Spotting a Wedding Photo

Spotting a Wedding Photo

Irene Powell sent me this lovely wedding photo of her great-grandfather Joseph Kapler and his wife, Theresa. They were married in December, 1888. Their clothing is perfect for the late 1880s. Theresa's dress features a fitted bodice and her sleeves have vertical puffs at the shoulder seam. Her skirt has...

Irene Powell sent me this lovely wedding photo of her great-grandfather Joseph Kapler and his wife, Theresa. They were married in December, 1888.

Their clothing is perfect for the late 1880s. Theresa’s dress features a fitted bodice and her sleeves have vertical puffs at the shoulder seam. Her skirt has knife pleats at the side. Joseph wears a fitted 1880s jacket, a shirt with an upturned collar, vest and tie. He has short hair and a trimmed mustache.

This photo is a perfect example of how a bride would often wear a very nice dress, rather than the Victorian ideal of a white ensemble. In this case, Theresa has accessorized her attire with wedding white in the bow at her neckline and a tiny headpiece. She doesn’t carry a bouquet, but Joseph wears a large corsage pinned to his jacket. These tiny clues identify this as a wedding photo, even though neither one wears a wedding ring.

kapler  sonnkalb old 019.jpg

You might have wedding images in your collection and not recognize them. Watch for accessories that suggest a wedding—headpieces, corsages, flowers, bows and even sashes. Match up the family history information with a date for a photo, and you might be surprised that you have a wedding image or two. Getting married was a significant family milestone, and one that couples often commemorated with photos.

I’ve never seen the item that stands between them. It appears to be a small table, but it has unusual filigree legs and a support under the drum. Can anyone identify it?

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  1. Hi – I’m just getting acqainted w/ this blog but wanted to comment on Jne 2009 entries (for which comments are closed). In the photo crafts, there was a tin with a photo in it from Maya Road, and in the follow-up, it was said that these are no longer available. This is not correct. The tin is actually just the PACKAGING for Maya Road scrapbooking supplies, and you can see them here :

    http://www.mayaroad.net/index.php?main_page=index&cPath=1_10&zenid=00177e7923c0cc170008b147fa425dbd

    Some have handles – the one shown in with the photo in it does not. They’re available for purchase (with the product in them) at various scrapbooking stores, both brick-and-mortar and online, as well as direct from the company at the link above.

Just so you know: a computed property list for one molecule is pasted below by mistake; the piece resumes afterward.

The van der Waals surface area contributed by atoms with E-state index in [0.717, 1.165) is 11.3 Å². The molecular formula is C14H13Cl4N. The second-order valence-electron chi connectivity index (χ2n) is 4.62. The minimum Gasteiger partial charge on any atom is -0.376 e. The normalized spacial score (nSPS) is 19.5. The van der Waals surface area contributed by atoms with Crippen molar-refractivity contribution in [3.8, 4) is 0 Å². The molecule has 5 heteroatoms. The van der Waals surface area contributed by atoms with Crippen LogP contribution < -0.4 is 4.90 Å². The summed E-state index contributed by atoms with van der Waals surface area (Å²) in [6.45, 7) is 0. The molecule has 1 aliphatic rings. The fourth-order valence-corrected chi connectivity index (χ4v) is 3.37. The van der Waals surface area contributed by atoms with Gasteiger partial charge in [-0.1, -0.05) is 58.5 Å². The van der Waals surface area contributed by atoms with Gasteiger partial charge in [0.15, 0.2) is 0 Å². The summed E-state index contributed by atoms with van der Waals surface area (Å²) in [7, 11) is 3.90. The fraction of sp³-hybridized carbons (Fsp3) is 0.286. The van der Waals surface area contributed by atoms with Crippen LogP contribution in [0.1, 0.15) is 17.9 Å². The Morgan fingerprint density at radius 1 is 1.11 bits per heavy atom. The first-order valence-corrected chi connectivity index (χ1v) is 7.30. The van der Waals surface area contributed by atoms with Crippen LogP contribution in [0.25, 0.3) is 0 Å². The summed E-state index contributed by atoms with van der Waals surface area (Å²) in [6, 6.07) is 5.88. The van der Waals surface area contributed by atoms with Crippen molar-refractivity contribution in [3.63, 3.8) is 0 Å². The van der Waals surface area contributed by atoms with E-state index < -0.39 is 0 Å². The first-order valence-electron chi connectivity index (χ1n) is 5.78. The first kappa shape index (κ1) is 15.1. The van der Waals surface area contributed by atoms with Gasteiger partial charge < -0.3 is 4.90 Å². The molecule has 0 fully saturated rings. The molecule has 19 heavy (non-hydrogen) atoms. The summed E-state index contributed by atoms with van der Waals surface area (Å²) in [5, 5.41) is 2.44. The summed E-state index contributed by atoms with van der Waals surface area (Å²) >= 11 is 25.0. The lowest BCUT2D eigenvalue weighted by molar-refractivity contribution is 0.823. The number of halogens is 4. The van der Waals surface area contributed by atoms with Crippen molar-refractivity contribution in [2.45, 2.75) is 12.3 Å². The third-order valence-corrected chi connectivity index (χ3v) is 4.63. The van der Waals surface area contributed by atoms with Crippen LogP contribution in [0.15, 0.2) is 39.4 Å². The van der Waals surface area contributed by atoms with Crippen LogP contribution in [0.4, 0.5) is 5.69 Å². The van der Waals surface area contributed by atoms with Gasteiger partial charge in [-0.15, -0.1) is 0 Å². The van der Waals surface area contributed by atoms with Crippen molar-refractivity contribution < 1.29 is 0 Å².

I’m not connected to the Maya Road company (nor any scrapbooking retailer) in any way but just wanted to contribute on a topic I have some knowledge about! 🙂

  2. I have seen similar stands of wrought or cast iron dated to the Nineteenth century used as wash stands or plant stands. A wash stand would seem to be an odd thing to have hanging around a photographer’s studio, at least as a prop, so I would suspect the latter.

  3. I am probably way off, but the base of the stand reminds me of a world globe stand. Photographers most likely gathered many rejected items of furniture to serve as props. A world globe stand with the globe removed, could have been made to look like a table by adding a piece of wood for the top and covering it with a small cloth. If that was done, I would imagine it to look very much like the stand in the photo.

  4. Hi Maureen,

    I’m wondering if the small table between the wedding couple is actually a sewing stand. I have read that a hopeful groom sometimes gave these to their prospective brides as a symbolic gift of their wedding and future life together. I came across another wedding portrait taken by the Lenz Brothers and it displays the same stand only on the opposite side of the bride. The background is also the same. It can be found here:

    http://www.flickr.com/photos/20939975@N04/3418546852/

    I’ve noticed that other wedding photos of the period occasionally have a similar style as far as positioning and arrangement of the couple. The groom typically stands or sits beside the hearth and mantle backdrop while the bride stands nearby with a needlework frame or similar representation. Perhaps this is to symbolize home and hearth? A fine example can be found here:

    http://www.tias.com/12632/PictPage/1923087237.html

    It appears that item may have been a favorite photo prop for the Lenz. Brothers’ studio. I believe it was also used in this photo of what looks like the confirmation of Katherine "Kate" Uthe. Perhaps it was additionally used in a symbolic nature to say that she is now approaching womanhood and will soon preparing for the possibility of marriage. The table or stand is shown at a different and more revealing angle. The bottom panel on the wall is the same as that of the two wedding photos. It can be viewed here:

    http://freepages.genealogy.rootsweb.ancestry.com/~tdlarson/kieler/uthe/hauser.htm

    Best To You!

    Talea